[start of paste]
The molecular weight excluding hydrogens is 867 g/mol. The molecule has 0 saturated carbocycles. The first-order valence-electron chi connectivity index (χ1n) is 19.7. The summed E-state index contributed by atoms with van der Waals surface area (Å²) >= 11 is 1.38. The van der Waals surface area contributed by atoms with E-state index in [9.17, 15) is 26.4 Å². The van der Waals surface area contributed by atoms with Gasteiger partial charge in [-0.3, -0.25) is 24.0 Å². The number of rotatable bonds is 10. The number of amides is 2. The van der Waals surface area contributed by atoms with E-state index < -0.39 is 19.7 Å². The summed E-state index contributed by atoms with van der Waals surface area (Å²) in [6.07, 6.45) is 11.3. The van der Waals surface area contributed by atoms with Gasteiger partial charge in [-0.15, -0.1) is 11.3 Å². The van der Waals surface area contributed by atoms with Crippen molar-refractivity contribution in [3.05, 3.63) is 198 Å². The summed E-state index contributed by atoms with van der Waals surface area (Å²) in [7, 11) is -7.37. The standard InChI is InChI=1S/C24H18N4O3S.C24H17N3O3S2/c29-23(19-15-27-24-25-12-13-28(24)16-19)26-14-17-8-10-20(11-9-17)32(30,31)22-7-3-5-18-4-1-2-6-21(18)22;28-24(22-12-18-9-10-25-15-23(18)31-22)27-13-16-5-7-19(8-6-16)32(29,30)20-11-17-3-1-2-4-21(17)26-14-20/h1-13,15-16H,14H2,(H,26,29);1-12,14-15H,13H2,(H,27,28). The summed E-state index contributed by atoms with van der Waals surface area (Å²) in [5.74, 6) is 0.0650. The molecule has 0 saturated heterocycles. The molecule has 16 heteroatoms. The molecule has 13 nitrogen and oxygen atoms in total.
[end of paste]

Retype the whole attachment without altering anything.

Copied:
The molecular weight excluding hydrogens is 867 g/mol. The molecule has 0 saturated carbocycles. The first-order valence-electron chi connectivity index (χ1n) is 19.7. The summed E-state index contributed by atoms with van der Waals surface area (Å²) >= 11 is 1.38. The van der Waals surface area contributed by atoms with E-state index in [9.17, 15) is 26.4 Å². The van der Waals surface area contributed by atoms with Gasteiger partial charge in [-0.3, -0.25) is 24.0 Å². The number of rotatable bonds is 10. The number of amides is 2. The van der Waals surface area contributed by atoms with E-state index < -0.39 is 19.7 Å². The summed E-state index contributed by atoms with van der Waals surface area (Å²) in [6.07, 6.45) is 11.3. The van der Waals surface area contributed by atoms with Gasteiger partial charge in [-0.15, -0.1) is 11.3 Å². The van der Waals surface area contributed by atoms with Crippen molar-refractivity contribution in [3.05, 3.63) is 198 Å². The summed E-state index contributed by atoms with van der Waals surface area (Å²) in [7, 11) is -7.37. The standard InChI is InChI=1S/C24H18N4O3S.C24H17N3O3S2/c29-23(19-15-27-24-25-12-13-28(24)16-19)26-14-17-8-10-20(11-9-17)32(30,31)22-7-3-5-18-4-1-2-6-21(18)22;28-24(22-12-18-9-10-25-15-23(18)31-22)27-13-16-5-7-19(8-6-16)32(29,30)20-11-17-3-1-2-4-21(17)26-14-20/h1-13,15-16H,14H2,(H,26,29);1-12,14-15H,13H2,(H,27,28). The summed E-state index contributed by atoms with van der Waals surface area (Å²) in [5.74, 6) is 0.0650. The molecule has 0 saturated heterocycles. The molecule has 16 heteroatoms. The molecule has 13 nitrogen and oxygen atoms in total.